Rose-ringed parakeet (Psittacula krameri) medium-sized species of parrot, Agra, India
Rose-ringed parakeet (Psittacula krameri) medium-sized species of parrot, Agra, India / Getty Images

The cost of opium

With parrots, as with humans, their addiction to opium does not come without a cost. While parrots are normally diurnal, meaning they are active during the day and mostly sleep at night, consuming opium causes them to become so tired that large groups of them will take naps during the day in nearby trees. While this may seem peaceful and harmless at first, remember that after every high there is a comedown, and unfortunately for the parrots, this can have a very literal meaning. In some cases, birds will become so overwhelmed by the opium that it causes them to stagger and walk in circles, eventually losing their footing and falling to their deaths. Their hours-long trip can also mean they become easy targets for predators.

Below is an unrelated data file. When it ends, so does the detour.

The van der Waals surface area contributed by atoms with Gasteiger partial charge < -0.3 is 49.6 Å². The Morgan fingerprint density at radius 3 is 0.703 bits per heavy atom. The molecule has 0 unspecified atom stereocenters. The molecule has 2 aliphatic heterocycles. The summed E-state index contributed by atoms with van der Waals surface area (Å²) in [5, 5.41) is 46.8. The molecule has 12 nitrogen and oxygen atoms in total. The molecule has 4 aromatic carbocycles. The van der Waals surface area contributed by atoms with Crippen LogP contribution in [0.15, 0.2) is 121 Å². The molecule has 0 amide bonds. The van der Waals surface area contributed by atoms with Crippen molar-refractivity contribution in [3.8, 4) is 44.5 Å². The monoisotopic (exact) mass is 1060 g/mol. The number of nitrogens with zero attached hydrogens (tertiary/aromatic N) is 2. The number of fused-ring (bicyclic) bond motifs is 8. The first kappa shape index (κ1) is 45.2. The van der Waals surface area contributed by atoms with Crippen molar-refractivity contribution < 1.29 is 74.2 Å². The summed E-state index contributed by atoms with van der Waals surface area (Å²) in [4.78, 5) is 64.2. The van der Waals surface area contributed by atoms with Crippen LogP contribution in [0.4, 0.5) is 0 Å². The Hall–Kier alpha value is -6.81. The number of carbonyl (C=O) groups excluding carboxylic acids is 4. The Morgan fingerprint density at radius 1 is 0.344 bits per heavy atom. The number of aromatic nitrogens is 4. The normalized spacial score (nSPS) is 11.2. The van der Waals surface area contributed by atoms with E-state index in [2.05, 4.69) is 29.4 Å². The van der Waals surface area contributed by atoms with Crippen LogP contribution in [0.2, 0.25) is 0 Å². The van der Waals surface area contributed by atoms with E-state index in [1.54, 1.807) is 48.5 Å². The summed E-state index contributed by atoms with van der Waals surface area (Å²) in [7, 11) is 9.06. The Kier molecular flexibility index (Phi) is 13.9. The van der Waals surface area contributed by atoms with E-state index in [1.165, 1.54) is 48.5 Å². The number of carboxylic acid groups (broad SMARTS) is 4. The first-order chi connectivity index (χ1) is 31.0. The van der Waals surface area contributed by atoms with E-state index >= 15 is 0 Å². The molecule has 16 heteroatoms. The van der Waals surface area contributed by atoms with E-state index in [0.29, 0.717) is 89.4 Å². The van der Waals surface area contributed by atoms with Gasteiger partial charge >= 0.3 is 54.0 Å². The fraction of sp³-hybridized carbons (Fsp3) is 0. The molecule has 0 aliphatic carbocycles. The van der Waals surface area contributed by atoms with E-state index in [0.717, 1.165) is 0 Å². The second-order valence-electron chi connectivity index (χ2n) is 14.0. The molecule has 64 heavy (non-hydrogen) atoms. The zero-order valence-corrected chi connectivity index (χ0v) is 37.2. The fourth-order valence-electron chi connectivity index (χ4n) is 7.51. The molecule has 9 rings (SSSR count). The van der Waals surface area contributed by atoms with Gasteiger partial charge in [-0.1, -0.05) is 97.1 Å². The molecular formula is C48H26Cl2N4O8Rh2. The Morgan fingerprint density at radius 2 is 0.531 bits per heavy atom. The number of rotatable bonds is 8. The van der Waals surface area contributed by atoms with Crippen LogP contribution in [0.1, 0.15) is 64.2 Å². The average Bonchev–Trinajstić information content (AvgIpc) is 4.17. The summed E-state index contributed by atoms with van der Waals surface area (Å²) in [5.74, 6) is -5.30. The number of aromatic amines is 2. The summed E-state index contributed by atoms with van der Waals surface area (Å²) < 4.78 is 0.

Opium trade in India

India has been cultivating opium poppies on a large scale for centuries. It’s currently one of the world’s only legal opium producers, and is the only country that legally exports opium, although a few other countries such as Turkey and Australia harvest opiates from the poppies using a slightly different method. The Indian government heavily regulates the production of opium, keeping track of how much is produced by farmers who have been granted permission to grow the poppies. Because the parrots have been reported taking as much as 10% of the yield from some farmers, it means these farmers won’t be able to deliver as much as they are expected to by the government, which could jeopardize their access to permits in the future.